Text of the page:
Best of vintage ninja COMICS for Comic-Con week…

posted in: 2 - Books and Manga | 0

It is yet again ComiCon week down in San Diego. Yet while the nerd-world’s attention is hyper-focused on the breaking news and goings-on of the convention, its core reason for existence — the comic book industry — is increasingly irrelevant, and generally in the shitter, despite some great material being created. A refugee of the industry myself, I feel for the creators still putting ink to paper and trying to make a go of it, both down at Con and in the increasingly fragile industry in general.

To show some solidarity with the comic book windmill-tilters of the world, here’s a collection of some of the better comics-related features we’ve run over the year.

Enjoy, and if inspired, go buy some comics — preferably indie ones…

 

The pointy hood of Mitsuteru Yokoyama’s KAGEMARU

 

FUJIMARU book-n-record

 

Yugoslavia’s Kamakura (Part 1 and Part 2)

 

From the creator of GOLGO 13… ZANPEI KUMOTORI

 

HENSHIN NINJA ARASHI in manga form and… its copious monsters

 

Airborne combat as depicted in KAMUI

 

SASUKE book-n-record art

 

Remembering the uber-80s-ness of RAVEN TENGU KABUTO

 

 

VN REVISITED: A look at ZANPEI KUMOTORI manga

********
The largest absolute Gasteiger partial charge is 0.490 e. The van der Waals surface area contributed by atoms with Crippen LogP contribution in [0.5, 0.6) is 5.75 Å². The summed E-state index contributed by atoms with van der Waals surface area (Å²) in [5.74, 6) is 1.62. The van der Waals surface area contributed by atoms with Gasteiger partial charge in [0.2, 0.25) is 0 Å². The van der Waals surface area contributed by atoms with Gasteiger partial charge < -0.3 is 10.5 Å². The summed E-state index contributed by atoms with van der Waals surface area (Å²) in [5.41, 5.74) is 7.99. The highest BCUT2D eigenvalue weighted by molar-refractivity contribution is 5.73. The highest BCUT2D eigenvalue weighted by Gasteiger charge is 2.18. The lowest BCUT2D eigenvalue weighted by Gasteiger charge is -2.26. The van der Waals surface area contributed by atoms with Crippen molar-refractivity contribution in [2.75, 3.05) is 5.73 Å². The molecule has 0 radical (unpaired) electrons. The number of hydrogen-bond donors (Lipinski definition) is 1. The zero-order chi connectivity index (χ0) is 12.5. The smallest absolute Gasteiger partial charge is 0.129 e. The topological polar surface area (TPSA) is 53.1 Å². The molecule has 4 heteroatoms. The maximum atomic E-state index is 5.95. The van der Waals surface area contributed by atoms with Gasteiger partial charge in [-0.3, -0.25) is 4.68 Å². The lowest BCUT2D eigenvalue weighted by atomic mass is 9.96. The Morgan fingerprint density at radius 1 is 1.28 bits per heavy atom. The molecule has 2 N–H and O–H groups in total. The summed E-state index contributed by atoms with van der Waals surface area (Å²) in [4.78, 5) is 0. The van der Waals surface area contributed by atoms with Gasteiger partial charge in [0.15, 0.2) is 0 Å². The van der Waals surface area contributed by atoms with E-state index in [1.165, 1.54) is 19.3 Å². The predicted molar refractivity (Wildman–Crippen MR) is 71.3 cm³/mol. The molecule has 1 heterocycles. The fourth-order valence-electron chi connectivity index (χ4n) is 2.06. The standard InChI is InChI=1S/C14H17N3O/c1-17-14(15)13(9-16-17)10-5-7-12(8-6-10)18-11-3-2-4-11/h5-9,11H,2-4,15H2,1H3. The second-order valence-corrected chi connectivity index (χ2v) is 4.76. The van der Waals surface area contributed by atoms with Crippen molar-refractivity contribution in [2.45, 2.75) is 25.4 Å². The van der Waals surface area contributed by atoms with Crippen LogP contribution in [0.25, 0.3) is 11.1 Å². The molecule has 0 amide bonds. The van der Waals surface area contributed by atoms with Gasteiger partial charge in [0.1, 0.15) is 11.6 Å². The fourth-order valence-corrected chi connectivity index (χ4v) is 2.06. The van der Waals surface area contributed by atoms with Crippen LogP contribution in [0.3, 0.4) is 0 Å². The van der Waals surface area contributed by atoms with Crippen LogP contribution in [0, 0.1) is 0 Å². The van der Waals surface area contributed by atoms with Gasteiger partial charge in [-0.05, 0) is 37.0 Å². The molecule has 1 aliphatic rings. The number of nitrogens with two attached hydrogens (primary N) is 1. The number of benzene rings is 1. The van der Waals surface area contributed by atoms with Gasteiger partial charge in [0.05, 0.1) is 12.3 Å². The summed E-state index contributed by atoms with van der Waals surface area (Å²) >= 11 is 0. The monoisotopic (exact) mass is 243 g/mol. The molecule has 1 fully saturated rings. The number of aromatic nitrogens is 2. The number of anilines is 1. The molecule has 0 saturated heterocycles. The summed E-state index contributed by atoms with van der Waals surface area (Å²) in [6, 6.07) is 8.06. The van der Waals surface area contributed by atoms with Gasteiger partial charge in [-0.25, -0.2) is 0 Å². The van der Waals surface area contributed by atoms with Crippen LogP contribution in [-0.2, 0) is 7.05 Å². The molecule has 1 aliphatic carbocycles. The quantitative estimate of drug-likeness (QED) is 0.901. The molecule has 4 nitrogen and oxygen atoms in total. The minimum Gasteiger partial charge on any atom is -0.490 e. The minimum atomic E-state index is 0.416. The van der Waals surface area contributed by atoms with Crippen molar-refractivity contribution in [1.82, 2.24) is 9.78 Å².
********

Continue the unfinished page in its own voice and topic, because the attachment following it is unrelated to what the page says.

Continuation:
posted in: 2 - Books and Manga | 0

Lots of new readers lately, and I always love delving into the archives, exposing folks to some of the great stuff we posted back in the early years, so here’s an EXPANDED revisit of an article originally from November of 2009:

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“It’s all for the taking. From the undergarments of countless beauties to the great buddha himself, an individual with the ability to snatch the clouds from the very sky!” (JManga)

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Takao Saito, best known as creator of Golgo 13, was also responsible for two ninja manga: Kage Gari in the 70’s (the Shadow Hunters, which also spawned two films), and Zanpei Kumotori in the 80’s. The latter featured a Sean Connery-esque shinobi getting into all sorts of mischief.

Here’s a few choice pages:

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Plenty of historically credible espionage techniques on display in this series, right alongside silly stuff like giant piloted kites.

For me, that mixture of fact and fantasy is one of the ninja idiom’s biggest appeals.

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Some good martial arts action, too. There’s a lot of weapons foreshortening in the artwork series-wide.

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Here, the savvy spy uses a marionette doppelgänger, while getting a little grabby with a defeated female bodyguard.

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Things could get wacky once in a while, too, with an occasional mutant supervillain or (in this case above) a GIANT Komodo dragon thrown into the mix.

Here’s some 2-color pages:

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How great is this composition!!!

I dig these title pages/ads and trade paperback collection covers, too:

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Zanpei Kumotori wasn’t exactly revolutionary or even a genre milestone, but it had a lot of that Golgo tone and swagger (you can just hear the jazz and funk soundtrack that a film adaptation would have had while flipping the pages), with enough meat-and-potatoes ninja action to be a hit for years.

Well worth the effort too track down…